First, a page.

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What is link rot and how does it threaten the web?


If you’ve been browsing the web and encountered a 404 error page or an unexpected redirect, you’ve seen link rot in action. Over time, the ties that bind the web are breaking, threatening our shared cultural history. Here’s a look at why this happens.

What is link rot?

Link rot occurs when website links break over time, resulting in a broken or dead link. By “broken link” we mean a link that no longer points to its intended target from the time the link was first created. When you click on one of these broken links, you either get a 404 error or see the wrong page or website.

Link rot is common. A 2021 Harvard study examined hyperlinks in more than 550,000 New York Times articles from 1996 to 2019 and found that 25% of links to specific pages were inaccessible, with the rate of degradation increasing significantly depending on the age of links (e.g. around 6% of links from 2018 were dead compared to 72% of links from 1998). Another study found that out of a set of 360 links gathered in 1995, only 1.6% were still working in 2016.

Why does link rot happen?

The web is a fluid, decentralized medium with no centralized control, so content may become unavailable at any time without warning. Servers come and go, websites shut down, services migrate to new hosts, software gets updates, publications move to new content management platforms and don’t migrate content, domains expire, etc

There is another related problem on the web called “content drift”, where the link remains functional but the content contained in the link has changed from the original link, which can cause problems because the original author of the link intended to point to different information.

What’s so bad about losing old websites?

It is the nature of the world that things decay and disappear. Keeping information alive is an active process that takes time, energy and effort. So the main problem with link rot is not necessarily that we have to store all information forever, but that electronic information and references have potentially become more fragile and vulnerable than the paper-based ones primarily used in the past.

Many authors of journalistic articles, academic articles, and even court decisions use web links as a citation mechanism to provide vital sources of context to the information presented. This has been a problem with Wikipedia too. As Jonathan Zittrain explained in a 2021 article on link rot for Atlantic, “Supply is the glue that binds the knowledge of humanity together. This is what allows you to learn more about what is only briefly mentioned in an article like this, and for others to double-check the facts as I represent them.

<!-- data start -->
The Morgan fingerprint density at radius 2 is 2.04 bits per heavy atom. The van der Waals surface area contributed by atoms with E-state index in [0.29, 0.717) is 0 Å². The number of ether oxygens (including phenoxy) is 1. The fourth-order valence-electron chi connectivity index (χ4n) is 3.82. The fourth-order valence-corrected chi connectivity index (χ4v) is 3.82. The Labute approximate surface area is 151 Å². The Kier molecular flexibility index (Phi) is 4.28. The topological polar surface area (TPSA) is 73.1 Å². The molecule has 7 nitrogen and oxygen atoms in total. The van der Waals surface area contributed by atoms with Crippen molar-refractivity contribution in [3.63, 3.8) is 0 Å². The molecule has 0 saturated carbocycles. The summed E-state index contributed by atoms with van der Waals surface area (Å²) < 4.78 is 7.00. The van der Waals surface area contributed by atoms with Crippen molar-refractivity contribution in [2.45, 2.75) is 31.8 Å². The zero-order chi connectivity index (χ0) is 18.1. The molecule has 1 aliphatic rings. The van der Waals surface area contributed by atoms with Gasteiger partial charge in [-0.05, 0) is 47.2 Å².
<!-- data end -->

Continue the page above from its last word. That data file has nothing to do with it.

If links break and sources become unavailable, it is much more difficult for a reader to judge whether the author has honestly and faithfully represented the original source of information. And even beyond the links, some websites provide information online that cannot be found anywhere else. The loss of these pages creates gaps in the collective knowledge of humanity and holes in the fabric of our common culture.

What is the solution to link rot?

Experts consider link rot and content drift to be endemic to the web as it is currently designed. That means it’s a part of the fundamental nature of the web that won’t go away unless we actively try to fix it or mitigate it.

One of the most effective solutions to the problem of link rot emerged in 1996 with the Internet Archive, which has maintained a public archive of billions of websites over the past 25 years. If you find a broken link, visit the Internet Archive’s Wayback Machine and paste the link into its search bar. If the site was captured, you will be able to browse the results. Or if the site has recently gone down, it may be possible to display original content from a cached copy stored by Google.

Beyond the Internet Archive, a Harvard-led project called Perma.cc captures permanent versions of websites for the purpose of long-term academic and legal citation. A library consortium maintains the links, so they should stick around for a while. The goal is to create links that don’t rot – they should persist as long as the Perma.cc archive is maintained.

Other potential solutions to link rot are still state of the art, including potential Web 3.0 solutions and distributed data hosting through protocols such as IPFS. Although ironically, hundreds of years from now, it’s possible that the only surviving websites from that era are those that people printed on paper. Stay safe there!

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